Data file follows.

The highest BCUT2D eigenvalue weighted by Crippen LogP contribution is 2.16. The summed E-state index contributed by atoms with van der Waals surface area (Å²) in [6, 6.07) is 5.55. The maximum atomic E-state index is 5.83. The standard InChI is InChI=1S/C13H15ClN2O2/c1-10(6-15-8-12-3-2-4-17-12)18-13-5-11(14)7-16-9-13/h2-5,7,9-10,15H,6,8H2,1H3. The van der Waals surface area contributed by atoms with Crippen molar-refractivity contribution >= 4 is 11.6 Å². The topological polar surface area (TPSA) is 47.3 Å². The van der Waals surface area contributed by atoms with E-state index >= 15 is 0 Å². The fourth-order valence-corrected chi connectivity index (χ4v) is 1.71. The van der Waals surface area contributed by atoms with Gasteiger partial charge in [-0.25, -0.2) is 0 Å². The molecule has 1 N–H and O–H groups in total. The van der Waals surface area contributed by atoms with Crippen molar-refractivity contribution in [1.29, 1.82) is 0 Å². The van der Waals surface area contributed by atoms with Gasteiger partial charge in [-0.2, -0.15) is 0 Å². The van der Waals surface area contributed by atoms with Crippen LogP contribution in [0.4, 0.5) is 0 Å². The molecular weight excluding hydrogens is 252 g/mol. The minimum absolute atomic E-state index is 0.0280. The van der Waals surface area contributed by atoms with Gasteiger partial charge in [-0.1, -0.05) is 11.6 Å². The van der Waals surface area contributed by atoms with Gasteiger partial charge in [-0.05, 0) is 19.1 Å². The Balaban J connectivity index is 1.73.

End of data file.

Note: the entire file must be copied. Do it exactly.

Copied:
The highest BCUT2D eigenvalue weighted by Crippen LogP contribution is 2.16. The summed E-state index contributed by atoms with van der Waals surface area (Å²) in [6, 6.07) is 5.55. The maximum atomic E-state index is 5.83. The standard InChI is InChI=1S/C13H15ClN2O2/c1-10(6-15-8-12-3-2-4-17-12)18-13-5-11(14)7-16-9-13/h2-5,7,9-10,15H,6,8H2,1H3. The van der Waals surface area contributed by atoms with Crippen molar-refractivity contribution >= 4 is 11.6 Å². The topological polar surface area (TPSA) is 47.3 Å². The van der Waals surface area contributed by atoms with E-state index >= 15 is 0 Å². The fourth-order valence-corrected chi connectivity index (χ4v) is 1.71. The van der Waals surface area contributed by atoms with Gasteiger partial charge in [-0.25, -0.2) is 0 Å². The molecule has 1 N–H and O–H groups in total. The van der Waals surface area contributed by atoms with Crippen molar-refractivity contribution in [1.29, 1.82) is 0 Å². The van der Waals surface area contributed by atoms with Gasteiger partial charge in [-0.2, -0.15) is 0 Å². The van der Waals surface area contributed by atoms with Crippen LogP contribution in [0.4, 0.5) is 0 Å². The molecular weight excluding hydrogens is 252 g/mol. The minimum absolute atomic E-state index is 0.0280. The van der Waals surface area contributed by atoms with Gasteiger partial charge in [-0.1, -0.05) is 11.6 Å². The van der Waals surface area contributed by atoms with Gasteiger partial charge in [-0.05, 0) is 19.1 Å². The Balaban J connectivity index is 1.73.